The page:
Need nonprofits fret about the president’s budget?
The federal budget President Obama sent to Congress last week has some in the nonprofit sector worried, but are they fretting about the right stuff?
The president’s $3.8 trillion proposal for fiscal year 2013 includes increased revenues and spending cuts. Revenues in the order of $1.5 trillion will be raised over a decade by allowing the Bush-era tax cuts to expire for high-income taxpayers and putting a cap on their itemized deductions; by raising taxes on the top 1 percent (the “Buffet Rule”); and by reinstating the estate tax at higher levels. Savings include non-health mandatory spending and entitlement cuts and the elimination of hundreds of programs.
Nonprofit leaders and advocates have expressed concern over the suggested limitations on charitable deductions, tax increases for millionaires, and higher estate taxes.
Sue Santa, senior vice president of the Philanthropy Roundtable, told the NonProfit Times, “The president is sending mixed messages to the charitable community. On one hand, he wants to limit the charitable deduction. On the other, he wants millionaires to continue to give to charity while also paying higher taxes.”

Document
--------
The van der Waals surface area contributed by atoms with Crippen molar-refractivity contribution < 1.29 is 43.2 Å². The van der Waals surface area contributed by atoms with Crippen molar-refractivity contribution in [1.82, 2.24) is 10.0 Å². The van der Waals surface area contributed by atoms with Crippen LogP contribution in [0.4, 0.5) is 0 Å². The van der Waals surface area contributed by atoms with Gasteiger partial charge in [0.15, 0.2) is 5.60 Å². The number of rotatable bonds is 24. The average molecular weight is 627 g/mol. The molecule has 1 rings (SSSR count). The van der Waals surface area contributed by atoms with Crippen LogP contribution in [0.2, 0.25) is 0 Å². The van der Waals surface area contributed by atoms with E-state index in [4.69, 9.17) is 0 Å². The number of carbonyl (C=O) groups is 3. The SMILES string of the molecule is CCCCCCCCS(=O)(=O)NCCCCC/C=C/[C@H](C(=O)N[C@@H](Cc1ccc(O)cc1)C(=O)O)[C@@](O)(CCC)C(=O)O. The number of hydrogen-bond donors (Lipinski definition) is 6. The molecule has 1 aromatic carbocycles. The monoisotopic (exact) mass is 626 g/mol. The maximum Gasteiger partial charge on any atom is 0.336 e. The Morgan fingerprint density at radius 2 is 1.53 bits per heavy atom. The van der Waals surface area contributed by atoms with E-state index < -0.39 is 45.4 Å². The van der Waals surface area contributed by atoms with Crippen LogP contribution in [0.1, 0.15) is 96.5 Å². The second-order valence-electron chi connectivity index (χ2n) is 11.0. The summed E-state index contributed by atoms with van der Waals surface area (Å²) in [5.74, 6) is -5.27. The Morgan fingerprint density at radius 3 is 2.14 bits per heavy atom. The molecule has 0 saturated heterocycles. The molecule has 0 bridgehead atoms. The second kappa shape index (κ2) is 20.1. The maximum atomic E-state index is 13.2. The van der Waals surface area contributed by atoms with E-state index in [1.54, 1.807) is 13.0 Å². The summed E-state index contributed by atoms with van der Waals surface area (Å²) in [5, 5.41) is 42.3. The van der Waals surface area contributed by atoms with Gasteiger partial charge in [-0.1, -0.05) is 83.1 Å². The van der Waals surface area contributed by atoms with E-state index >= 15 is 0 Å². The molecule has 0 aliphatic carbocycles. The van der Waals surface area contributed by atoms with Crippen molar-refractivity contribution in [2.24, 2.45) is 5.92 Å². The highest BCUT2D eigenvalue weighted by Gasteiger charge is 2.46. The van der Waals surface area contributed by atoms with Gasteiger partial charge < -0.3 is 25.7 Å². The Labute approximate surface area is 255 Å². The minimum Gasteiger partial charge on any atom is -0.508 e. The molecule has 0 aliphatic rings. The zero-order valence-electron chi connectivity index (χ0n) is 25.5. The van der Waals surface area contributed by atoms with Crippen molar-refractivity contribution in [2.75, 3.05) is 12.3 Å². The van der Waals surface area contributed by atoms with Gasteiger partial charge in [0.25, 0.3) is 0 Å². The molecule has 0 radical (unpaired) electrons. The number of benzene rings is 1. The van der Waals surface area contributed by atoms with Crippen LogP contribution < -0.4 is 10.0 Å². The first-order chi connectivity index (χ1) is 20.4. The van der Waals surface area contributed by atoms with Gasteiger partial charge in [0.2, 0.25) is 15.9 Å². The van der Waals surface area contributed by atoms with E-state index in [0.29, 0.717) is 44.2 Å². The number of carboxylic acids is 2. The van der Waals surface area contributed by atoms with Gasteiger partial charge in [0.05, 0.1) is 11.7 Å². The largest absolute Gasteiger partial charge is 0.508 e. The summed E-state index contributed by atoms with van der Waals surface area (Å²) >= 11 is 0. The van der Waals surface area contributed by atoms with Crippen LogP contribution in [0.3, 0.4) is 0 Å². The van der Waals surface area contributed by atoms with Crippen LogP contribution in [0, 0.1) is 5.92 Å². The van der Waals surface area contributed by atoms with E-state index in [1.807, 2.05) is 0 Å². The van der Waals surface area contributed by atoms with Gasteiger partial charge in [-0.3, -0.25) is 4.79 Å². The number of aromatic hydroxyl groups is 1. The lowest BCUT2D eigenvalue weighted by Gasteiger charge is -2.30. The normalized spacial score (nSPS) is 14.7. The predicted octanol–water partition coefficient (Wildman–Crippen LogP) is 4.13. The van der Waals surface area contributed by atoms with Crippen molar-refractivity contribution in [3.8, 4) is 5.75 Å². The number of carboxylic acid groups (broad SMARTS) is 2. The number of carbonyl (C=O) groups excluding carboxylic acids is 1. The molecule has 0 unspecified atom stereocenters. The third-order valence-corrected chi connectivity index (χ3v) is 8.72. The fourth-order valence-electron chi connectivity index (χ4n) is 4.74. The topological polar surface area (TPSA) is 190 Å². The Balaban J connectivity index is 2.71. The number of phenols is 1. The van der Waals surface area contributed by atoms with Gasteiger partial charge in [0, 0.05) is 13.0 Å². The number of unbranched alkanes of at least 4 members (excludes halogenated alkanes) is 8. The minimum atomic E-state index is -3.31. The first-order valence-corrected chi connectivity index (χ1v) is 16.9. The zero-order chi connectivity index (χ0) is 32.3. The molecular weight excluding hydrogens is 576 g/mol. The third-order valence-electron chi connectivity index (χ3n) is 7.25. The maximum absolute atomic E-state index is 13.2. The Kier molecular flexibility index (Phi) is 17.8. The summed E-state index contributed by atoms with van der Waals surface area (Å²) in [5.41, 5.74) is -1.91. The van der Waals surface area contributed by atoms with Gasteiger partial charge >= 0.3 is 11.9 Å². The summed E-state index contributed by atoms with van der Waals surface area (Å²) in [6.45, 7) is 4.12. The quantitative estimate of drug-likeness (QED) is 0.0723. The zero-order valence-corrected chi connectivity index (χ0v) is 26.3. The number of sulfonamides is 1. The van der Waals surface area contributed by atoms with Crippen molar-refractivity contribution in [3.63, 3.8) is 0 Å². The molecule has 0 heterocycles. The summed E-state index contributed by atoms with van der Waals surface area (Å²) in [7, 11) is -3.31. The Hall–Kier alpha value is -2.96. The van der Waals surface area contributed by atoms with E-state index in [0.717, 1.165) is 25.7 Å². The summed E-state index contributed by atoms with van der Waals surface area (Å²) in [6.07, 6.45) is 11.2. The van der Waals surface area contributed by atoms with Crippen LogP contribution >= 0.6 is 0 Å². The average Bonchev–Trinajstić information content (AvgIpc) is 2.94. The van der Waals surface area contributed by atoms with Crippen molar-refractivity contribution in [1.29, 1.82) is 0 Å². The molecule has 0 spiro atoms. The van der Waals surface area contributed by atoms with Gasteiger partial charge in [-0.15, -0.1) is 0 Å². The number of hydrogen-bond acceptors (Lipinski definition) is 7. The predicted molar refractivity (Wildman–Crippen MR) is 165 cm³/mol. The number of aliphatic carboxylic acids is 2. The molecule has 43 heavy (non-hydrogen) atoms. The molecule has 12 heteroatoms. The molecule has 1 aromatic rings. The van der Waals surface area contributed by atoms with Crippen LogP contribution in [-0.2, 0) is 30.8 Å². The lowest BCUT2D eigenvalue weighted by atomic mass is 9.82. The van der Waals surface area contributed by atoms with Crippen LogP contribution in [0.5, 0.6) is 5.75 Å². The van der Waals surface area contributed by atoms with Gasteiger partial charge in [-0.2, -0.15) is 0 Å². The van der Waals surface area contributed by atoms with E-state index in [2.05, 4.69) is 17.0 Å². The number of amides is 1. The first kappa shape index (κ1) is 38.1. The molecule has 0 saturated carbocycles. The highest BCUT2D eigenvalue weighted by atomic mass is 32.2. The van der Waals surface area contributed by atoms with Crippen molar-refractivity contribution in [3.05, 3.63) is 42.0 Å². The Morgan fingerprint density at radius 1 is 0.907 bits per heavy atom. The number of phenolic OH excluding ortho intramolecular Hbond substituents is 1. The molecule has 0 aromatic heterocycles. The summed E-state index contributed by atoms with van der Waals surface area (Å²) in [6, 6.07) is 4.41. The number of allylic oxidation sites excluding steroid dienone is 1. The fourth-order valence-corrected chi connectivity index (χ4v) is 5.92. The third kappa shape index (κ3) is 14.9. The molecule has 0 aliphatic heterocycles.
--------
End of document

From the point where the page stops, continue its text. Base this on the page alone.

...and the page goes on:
“We thought we had turned the corner of the issue, that we had made progress with the administration, only to learn that we are back to square one,” Diana Aviv, chief executive of Independent Sector, told the Chronicle of Philanthropy. Her coalition of nonprofits and foundations opposes policies that discourage private giving and has advocated for preserving the status quo.
The fear is that higher taxes on the wealthy would result in less giving.
The president’s budget is a request that will not be enacted in its entirety. Congress will have its own ideas about what to keep and what to toss out. It is highly unlikely under a Republican-controlled House that the wealthy will suffer higher taxes anytime soon. It is almost guaranteed however, in today’s economic and political climate, that funding of programs will suffer.
And this is where nonprofits should be concerned.
The Chronicle of Philanthropy points out that “the $3.8-trillion blueprint proposes no drastic cuts to social programs. But it proposes few big increases either, despite what nonprofit leaders say is a growing need for services to help people recover from the economic downturn.”
The demand for human services remains strong while funding, from government and private sources, has not kept up with the cost of providing these services. Entitlement and programmatic cuts will further strain human service nonprofits that can barely keep up with the needs of their clients.
Nonprofits should fret, not much about the remote possibility of lost largesse, but about the real threat faced by programs that prop up those at the bottom, the most vulnerable among us.